Every diagnosis of autism should be accompanied with screening for genetic syndromes

Many cases in which kids are diagnosed with autism appear to actually be the result of identifiable genetic syndromes. Whether or not such cases should be regarded as autism or autism-like conditions is an open question. Below is a link to a recent news story about a family in which one twin son has a diagnosis of autism, and the other twin son a diagnosis of Leigh's disease, a mitochondrial disease that is apparently inherited due to a mutation in mitochondria inherited from the mother. Mitochondria are the power-sources of the body's cells, and when they are impaired motor functioning and the central nervous system are inevitably impaired.

This is not the first time that autism has been associated with a mitochondrial disease. In 2008 the federal government agreed to award damages to the family of Hannah Poling, a girl who developed autistic-like symptoms after receiving a series of vaccines. Months later she was diagnosed with a mitochondrial disease, which presumably would have been an inborn, not acquired disorder. Some anti-vaccine parents of autistic children view this ruling as confirming that vaccines cause regressive autism, but most children with autism do not seem to have mitochondrial disorders, and the case was conceded without proof of causation. The questions that scientists and parents need to be asking are - is regressive autism different to non-regressive autism in etiology and or presentation, is regressive autism caused by mitochondrial disease, and can anything be done to prevent, cure, manage or treat mitochondrial disease?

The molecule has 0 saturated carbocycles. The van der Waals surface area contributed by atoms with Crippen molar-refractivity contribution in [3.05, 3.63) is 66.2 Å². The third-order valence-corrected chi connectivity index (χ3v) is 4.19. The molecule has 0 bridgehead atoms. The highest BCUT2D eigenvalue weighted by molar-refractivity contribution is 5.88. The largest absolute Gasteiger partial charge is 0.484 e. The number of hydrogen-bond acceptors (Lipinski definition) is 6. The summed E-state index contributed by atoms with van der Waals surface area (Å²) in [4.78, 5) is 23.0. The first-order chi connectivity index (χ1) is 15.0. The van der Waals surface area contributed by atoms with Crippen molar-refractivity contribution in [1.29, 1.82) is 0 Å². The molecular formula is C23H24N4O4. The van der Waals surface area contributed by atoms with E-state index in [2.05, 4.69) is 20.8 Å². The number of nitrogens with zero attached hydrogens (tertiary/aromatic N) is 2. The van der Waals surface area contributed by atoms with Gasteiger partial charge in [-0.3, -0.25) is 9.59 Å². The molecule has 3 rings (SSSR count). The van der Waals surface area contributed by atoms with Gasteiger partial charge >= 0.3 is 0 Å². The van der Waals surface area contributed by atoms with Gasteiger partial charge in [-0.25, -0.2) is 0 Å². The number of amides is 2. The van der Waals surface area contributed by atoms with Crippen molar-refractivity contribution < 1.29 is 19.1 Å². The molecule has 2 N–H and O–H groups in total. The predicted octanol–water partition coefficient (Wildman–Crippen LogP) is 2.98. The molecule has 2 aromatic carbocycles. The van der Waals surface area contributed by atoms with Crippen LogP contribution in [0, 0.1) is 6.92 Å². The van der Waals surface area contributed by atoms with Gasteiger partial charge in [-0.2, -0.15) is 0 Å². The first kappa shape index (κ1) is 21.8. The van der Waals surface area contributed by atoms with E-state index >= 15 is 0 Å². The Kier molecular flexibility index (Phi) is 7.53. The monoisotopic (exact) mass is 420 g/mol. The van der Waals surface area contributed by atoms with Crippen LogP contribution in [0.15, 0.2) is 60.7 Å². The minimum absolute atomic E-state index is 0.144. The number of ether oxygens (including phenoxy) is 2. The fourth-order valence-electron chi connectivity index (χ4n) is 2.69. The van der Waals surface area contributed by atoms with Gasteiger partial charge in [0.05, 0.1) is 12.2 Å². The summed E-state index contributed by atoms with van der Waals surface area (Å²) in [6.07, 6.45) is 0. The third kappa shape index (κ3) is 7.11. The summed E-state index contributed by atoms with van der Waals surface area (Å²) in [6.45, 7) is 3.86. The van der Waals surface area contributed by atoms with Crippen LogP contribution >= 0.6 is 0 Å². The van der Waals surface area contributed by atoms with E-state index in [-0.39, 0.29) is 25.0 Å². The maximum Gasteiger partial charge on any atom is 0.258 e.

Please donate toward charities that fund research into rare diseases, if you can afford it. Such diseases are often very neglected by research and very serious in their effects.

Leigh's disease a challenge for new mums
Natasha Boddy
The West Australian
April 30, 2011

Friday, May 06, 2011

Synaesthetes and trouble - there seems to be a connection

I had not been familiar with the American painter Joan Mitchell till recently, but apparently she was quite a colourful character - in all senses of the word. Mitchell had some of the more common colour-related types of synaesthesia, she used colour in a striking way in her work and she had a colourful life, with much hard-drinking, arguing and defiance of gender stereotypes. "She was a piece of work!" according to the art critic Irving Sandler, and it has been claimed that conflict was Mitchell's favourite form of entertainment. Patricia Albers has written a biography of the prickly painter titled "Joan Mitchell, Lady Painter: A Life" which will, no doubt, be a most interesting read.